Until a couple of years ago, it would have been impossible to believe, listening to any literature professional, that publishing was anything other than a pen, ink and paper business. Sure, the typewriter, complete with ashtray and the clacking of keys, is romanticised, but it is rarely given an active role. The work remains "in manuscript" until it appears, as if by magic, printed onto paper and available in the nearest bookshop, transmogrified by the sheer romance of literature itself.
Of course, this is pure fantasy. For almost two decades, since the advent of desktop publishing, the publishing process has been almost entirely digital, only assuming a physical form at the very last stage: in the reader's hands. Most novels — not to mention every other type of book — are written — typed — onto electronic keyboards, and stored, transmitted, edited, formatted, set and distributed digitally. An increasing amount of the printing itself is digital too, as complex lithographic processes give way to digital presses allowing shorter runs and more efficient production. What then of reading, the last outpost of the physical?
Electronic books have been around for some time, and you can pick your genesis myth, although the most persuasive is the moment when Michael S. Hart, a graduate student with a new network account at the University of Illinois, decided to type up the American Declaration of Independence, it being the Fourth of July, 1971, and make it available for public download. In the process he created the first e-book, and went on to found Project Gutenberg , the first digital library, and fought a lifelong campaign for higher literacy rates.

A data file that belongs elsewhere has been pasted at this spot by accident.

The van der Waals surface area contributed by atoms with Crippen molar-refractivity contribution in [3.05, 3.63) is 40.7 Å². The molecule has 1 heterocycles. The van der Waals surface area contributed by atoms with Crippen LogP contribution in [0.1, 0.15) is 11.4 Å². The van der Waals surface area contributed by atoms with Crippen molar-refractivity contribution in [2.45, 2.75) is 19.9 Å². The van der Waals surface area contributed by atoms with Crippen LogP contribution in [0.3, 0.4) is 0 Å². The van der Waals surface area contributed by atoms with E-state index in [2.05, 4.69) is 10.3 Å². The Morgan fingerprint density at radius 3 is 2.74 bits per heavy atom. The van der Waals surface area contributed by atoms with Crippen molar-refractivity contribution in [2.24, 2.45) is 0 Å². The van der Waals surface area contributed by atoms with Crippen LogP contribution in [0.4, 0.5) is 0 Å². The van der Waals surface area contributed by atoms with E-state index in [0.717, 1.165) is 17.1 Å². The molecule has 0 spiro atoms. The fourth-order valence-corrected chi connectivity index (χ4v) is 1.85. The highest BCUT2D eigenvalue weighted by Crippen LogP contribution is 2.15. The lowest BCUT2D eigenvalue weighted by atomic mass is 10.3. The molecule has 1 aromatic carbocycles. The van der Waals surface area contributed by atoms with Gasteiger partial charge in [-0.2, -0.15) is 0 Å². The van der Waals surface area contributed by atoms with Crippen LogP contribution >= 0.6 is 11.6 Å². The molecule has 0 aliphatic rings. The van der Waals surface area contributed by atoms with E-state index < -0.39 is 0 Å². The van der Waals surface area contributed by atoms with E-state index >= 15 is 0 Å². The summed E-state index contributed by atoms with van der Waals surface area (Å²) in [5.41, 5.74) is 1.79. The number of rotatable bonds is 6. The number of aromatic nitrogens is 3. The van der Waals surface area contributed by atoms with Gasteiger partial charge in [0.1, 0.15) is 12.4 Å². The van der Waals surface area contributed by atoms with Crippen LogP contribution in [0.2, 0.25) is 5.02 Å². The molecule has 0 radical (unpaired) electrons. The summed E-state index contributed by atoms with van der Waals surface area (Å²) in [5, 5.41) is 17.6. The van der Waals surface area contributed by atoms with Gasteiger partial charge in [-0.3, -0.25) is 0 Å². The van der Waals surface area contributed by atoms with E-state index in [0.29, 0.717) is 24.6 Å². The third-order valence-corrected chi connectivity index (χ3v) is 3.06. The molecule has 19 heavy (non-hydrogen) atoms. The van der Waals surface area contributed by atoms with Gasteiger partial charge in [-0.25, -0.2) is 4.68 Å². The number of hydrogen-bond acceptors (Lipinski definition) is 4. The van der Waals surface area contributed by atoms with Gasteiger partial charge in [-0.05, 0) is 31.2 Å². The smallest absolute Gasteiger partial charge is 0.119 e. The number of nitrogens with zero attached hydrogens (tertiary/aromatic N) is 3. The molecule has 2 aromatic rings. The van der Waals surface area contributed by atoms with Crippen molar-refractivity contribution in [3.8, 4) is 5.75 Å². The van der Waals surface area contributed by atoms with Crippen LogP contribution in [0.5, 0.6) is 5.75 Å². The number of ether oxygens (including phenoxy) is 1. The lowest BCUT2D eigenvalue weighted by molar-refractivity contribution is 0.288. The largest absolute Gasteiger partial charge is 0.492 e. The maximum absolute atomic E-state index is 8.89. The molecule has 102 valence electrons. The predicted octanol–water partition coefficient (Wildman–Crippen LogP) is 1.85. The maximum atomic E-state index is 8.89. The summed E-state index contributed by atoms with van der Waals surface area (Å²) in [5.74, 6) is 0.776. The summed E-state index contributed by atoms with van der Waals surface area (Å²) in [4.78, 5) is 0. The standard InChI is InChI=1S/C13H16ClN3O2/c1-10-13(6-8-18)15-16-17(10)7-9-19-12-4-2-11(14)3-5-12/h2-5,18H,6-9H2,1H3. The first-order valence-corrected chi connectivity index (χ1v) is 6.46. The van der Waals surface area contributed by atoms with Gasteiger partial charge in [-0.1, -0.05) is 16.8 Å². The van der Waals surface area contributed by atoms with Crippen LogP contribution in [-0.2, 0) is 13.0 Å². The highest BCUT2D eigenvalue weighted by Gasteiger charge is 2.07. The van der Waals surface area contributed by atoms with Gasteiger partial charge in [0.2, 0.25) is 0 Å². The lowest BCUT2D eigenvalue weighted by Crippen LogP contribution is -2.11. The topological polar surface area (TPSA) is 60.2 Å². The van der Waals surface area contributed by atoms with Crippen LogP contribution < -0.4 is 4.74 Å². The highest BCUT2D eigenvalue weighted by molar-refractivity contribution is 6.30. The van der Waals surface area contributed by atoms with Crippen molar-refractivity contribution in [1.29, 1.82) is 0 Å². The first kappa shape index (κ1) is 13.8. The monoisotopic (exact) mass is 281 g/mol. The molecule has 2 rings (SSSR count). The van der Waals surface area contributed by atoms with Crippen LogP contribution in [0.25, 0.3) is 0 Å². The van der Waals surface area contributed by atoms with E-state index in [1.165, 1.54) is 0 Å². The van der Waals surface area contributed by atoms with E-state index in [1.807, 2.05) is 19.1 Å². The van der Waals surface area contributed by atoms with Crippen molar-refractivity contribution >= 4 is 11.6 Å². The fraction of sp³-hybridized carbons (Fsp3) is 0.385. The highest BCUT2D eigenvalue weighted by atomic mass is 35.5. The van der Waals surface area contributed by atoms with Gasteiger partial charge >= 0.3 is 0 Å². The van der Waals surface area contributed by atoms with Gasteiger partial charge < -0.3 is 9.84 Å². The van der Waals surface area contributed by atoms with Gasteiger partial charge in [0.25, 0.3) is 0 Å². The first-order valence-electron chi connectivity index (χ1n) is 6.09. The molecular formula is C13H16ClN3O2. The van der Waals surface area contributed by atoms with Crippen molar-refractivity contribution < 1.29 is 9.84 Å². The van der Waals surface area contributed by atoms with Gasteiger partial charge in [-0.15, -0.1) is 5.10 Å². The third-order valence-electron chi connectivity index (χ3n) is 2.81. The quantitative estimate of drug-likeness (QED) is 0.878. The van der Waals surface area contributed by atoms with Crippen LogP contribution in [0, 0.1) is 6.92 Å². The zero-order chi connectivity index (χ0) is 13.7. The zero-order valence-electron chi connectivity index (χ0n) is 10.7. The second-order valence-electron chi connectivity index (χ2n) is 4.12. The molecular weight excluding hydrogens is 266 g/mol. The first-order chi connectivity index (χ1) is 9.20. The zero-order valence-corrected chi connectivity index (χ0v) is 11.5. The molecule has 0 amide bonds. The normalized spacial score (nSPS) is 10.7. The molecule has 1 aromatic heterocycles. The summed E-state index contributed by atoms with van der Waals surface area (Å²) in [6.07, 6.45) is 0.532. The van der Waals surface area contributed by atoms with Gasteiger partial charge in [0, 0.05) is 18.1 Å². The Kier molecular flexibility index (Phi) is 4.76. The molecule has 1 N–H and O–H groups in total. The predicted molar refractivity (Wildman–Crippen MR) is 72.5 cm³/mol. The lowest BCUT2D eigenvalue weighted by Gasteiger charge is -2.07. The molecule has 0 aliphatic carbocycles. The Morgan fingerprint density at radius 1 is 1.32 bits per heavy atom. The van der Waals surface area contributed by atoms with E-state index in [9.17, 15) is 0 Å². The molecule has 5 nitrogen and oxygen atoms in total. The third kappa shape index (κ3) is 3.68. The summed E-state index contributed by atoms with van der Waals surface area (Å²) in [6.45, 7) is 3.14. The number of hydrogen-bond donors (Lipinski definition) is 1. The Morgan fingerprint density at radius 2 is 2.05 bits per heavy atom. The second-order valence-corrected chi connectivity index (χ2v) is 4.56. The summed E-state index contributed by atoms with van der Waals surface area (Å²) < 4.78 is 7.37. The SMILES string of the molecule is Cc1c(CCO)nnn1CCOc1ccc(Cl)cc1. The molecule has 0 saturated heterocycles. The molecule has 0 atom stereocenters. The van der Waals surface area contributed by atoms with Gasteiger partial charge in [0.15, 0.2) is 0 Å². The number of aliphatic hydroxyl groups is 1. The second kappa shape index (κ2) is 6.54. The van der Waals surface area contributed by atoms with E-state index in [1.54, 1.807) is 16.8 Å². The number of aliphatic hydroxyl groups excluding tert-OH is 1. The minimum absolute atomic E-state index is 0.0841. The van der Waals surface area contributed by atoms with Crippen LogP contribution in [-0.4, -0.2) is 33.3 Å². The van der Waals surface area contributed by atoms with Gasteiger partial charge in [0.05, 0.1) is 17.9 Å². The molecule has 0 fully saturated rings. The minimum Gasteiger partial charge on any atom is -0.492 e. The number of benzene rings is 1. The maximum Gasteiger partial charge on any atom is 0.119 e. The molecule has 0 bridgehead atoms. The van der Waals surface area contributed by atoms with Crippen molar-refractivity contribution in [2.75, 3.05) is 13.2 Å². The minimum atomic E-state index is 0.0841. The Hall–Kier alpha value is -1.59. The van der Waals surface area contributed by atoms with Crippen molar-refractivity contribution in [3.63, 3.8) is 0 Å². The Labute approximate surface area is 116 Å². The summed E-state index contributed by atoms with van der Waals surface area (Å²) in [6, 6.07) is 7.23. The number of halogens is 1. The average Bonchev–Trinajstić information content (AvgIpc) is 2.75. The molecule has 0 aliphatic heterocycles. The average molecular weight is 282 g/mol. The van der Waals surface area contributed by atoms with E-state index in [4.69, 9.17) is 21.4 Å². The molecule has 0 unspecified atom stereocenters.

If the inventory software fails, mere people are adrift among millions of scattered flotsam
More nuanced dissent would penetrate further: into Amazon's terms of service, into their ringfencing of the social experience of their readers, into their aggressive pricing and discounting strategies. The Kindle allows these things by directly connecting reader and marketplace, to the exclusion of all other voices. Literary Jesuits, Amazon knows that once a reader has a Kindle in their hands, they are unlikely to go anywhere else for books.
What makes the Kindle unique is what makes Amazon unique: its physical presence is a mere avatar for a stream of digital services. In the spirit of its parent, it is more infrastructure than device. And it is as infrastructure that it disrupts, as its biblioclastic name intends.
The Kindle connects the reader to a carefully, algorithmically managed world, a code/space that affects reader and reading, and ultimately writing and literature. Code/spaces, as defined by Rob Kitchin and Martin Dodge, are physical spaces in which use of the space is contingent upon software. For example, an airport check-in. Software facilitates the registration and flow of people, producing the check-in space; should the software fail, the space itself crashes, becoming a busy, angry and ultimately pointless waiting room.